Iraq faces an array of obstacles this year, as the government of Prime Minister Haider al-Abadi struggles to unify competing factions and confronts the brutal militants of the so-called “Islamic State” militarily. Abadi must navigate significant economic challenges and massive displacements of citizens because of the fighting, while struggling  to meet terms set out by the country’s Kurdish Regional Government in the north and the Sunni coalition who joined his government in Baghdad.

A bridge bombed by American forces, and a palace of Saddam Hussein's, right, in Tikrit, Iraq, April 15, 2003. Tikrit fell to ISIS insurgents on June 11, 2014, clearing a path for them to march on to Baiji, home to one of Iraq’s foremost oil-refining operations. After taking the city in less than a day, militants continued the fight just south, in Samarra. (Chang W. Lee/The New York Times)
Photo courtesy of NY Times

Peace Predictions: USIP Experts Consider the Year Ahead

The Iraqi military, dominated by Shias and aided by aligned militias (locally known al-Hashd al-Sha’eby or Popular Mobilization Units) and a small number of Sunni volunteers, last week began  an Iranian-backed offensive against the Islamic State in Saddam Hussein’s hometown of Tikrit, about 95 miles north of Baghdad in Saladin Province.  Sarhang Hamasaeed, a senior program officer for the Middle East and Africa, considers the factors at play and the risks ahead.

What is significance of the Tikrit offensive?

A: Regaining territory from the Islamic State would be a big victory for the Iraqi security forces. But it also effectively would mean a Shia-dominated force taking over a predominantly Sunni area. The operation is being conducted by the majority-Shia Iraqi Army with Shia militias and Sunni volunteers, and there are rumors and mixed news reports on the degree of Iranian involvement, including whether the offensive is being led in part by General Ghasem Soleimani, the commander of the Iranian Revolutionary Guard's special operations Quds Force. So the operation also carries symbolic significance because Iran fought Iraq an eight-year war under Saddam Hussein, who was Sunni.

If the offensive drives out the Sunni-led Islamic State, the question is who will dominate afterwards and will there be civilian atrocities by the Shia militias like those reported in a recent operation in Diyala. That might spark a backlash and complicate future operations to recapture ground from the Islamic State. The estimated 2,000 Sunni tribesmen taking part in the overall offensive are intended mainly to help hold whatever ground is captured to reduce potential tensions, but it’s unclear whether that will be sufficient.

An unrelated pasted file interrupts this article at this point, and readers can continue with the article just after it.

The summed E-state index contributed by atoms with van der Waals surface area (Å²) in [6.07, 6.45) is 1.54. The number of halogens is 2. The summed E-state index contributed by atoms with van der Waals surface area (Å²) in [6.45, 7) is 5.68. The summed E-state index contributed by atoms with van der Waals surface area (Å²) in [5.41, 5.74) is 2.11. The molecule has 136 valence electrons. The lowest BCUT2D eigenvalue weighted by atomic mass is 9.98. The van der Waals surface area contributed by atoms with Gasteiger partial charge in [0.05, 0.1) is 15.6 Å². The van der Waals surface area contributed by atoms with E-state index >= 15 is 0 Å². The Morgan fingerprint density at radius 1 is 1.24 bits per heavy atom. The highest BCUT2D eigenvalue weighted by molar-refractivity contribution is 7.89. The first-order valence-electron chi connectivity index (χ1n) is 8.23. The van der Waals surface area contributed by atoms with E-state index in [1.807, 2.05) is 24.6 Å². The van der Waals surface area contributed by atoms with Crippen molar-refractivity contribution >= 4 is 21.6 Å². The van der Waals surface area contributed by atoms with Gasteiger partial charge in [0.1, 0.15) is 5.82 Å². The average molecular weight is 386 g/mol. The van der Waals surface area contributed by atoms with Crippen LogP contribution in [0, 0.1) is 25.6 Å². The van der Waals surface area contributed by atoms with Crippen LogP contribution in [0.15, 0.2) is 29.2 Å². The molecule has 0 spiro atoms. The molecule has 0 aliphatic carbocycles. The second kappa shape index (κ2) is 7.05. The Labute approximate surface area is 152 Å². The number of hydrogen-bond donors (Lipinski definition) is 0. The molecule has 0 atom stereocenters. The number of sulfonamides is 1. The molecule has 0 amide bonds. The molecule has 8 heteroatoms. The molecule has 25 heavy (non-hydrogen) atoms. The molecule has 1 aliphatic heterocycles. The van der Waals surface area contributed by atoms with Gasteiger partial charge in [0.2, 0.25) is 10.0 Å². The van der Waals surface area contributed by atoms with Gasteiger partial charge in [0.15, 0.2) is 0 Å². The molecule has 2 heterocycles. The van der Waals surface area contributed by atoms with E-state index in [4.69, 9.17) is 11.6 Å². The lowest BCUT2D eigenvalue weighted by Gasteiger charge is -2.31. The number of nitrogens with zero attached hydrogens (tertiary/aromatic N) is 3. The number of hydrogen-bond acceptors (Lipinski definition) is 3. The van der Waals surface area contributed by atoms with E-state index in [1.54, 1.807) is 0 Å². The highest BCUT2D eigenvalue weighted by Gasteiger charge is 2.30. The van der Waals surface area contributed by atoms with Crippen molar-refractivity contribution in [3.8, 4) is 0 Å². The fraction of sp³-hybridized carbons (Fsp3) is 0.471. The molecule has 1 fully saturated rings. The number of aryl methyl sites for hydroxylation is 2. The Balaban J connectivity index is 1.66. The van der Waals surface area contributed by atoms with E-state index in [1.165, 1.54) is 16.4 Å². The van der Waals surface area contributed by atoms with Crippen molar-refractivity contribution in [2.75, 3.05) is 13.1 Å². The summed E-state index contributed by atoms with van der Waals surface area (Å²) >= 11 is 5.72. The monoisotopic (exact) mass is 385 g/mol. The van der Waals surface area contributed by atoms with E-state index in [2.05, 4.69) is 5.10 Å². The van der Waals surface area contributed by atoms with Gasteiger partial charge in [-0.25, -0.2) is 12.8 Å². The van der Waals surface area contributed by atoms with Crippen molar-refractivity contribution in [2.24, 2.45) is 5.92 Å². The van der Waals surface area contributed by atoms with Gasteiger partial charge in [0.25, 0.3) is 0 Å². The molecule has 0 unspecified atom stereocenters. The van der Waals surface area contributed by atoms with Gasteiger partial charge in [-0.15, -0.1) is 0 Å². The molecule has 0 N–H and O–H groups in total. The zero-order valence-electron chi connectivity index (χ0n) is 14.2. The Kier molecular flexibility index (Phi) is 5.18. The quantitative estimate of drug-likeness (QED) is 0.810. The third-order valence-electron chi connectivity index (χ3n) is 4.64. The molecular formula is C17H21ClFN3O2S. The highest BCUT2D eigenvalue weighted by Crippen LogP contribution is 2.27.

On the other hand, if the offensive is a huge success with support mainly from Iran rather than the United States, the Iraqi government might be tempted to take the same route in the future, reducing U.S. influence. One other factor is the degree of destruction involved in the operation; that will determine how difficult it will be to reconstitute those communities and ultimately achieve some kind of reconciliation.

Will Prime Minister Abadi be able to achieve inclusive decision-making and the political reforms needed to stabilize relations among Iraq’s various factions?

A: Concerns are building about that, because many leading Shia groups may not be interested in an inclusive Iraq. Former Prime Minister Nuri al-Maliki is perceived as leading efforts to undermine Prime Minister Abadi. It really very much depends on the Iranians. If they do not see Maliki’s efforts undermining their vision of Iraq, I think nobody will be able to touch Maliki. And so far they’re keeping their options open, because they don’t know how far Abadi will slide into the U.S. camp.

On the other hand, it is unclear how the engagement of the Sunnis and Kurds with Baghdad will change once the common danger of the Islamic State subsides. There is no guarantee that collaboration on security will translate to sustained political breakthrough. Regional powers – e.g. Turkey and the Gulf States – may engage more actively to counter the Iranian influence, which will likely adversely affect relations among the various factions.

How would you gauge Abadi’s power?

Even though he is very much welcomed by international and some regional powers, he is weaker than when Maliki took power eight years ago. At that time, Maliki had the full support of the Iraqi Army and the international community, especially coalition forces. Today, basically Abadi is standing on quicksand, because many of the fighting forces have loyalties to others, state institutions are weak, alliances could shift, and deals that led to forming the government are fragile.

"The Kurds and Sunnis’ honeymoon with the country’s Shia-majority leadership may be about to come to an end."

Abadi’s government also has run out of time on the three months the Kurdish Regional Government (KRG) gave him last year to deliver on pledges related to national-revenue sharing, oil and gas issues, and disputed territories. The government in Baghdad argues the KRG didn’t reach the oil-production threshold of 550,000 barrels per day set in their December agreement. So far, the KRG has allowed extra time because they need working relations with Baghdad to keep international support flowing to the Kurdistan Region as they fight the Islamic State and much-needed funds from Baghdad resume. Time is an issue with the Sunnis as well, because they feel promised reforms are slow in coming and that their tribes are not receiving sufficient military support to fight the Islamic State group, and, further, that their leaders and constituents are being targeted. The Kurds and Sunnis’ honeymoon with the country’s Shia-majority leadership may be about to come to an end.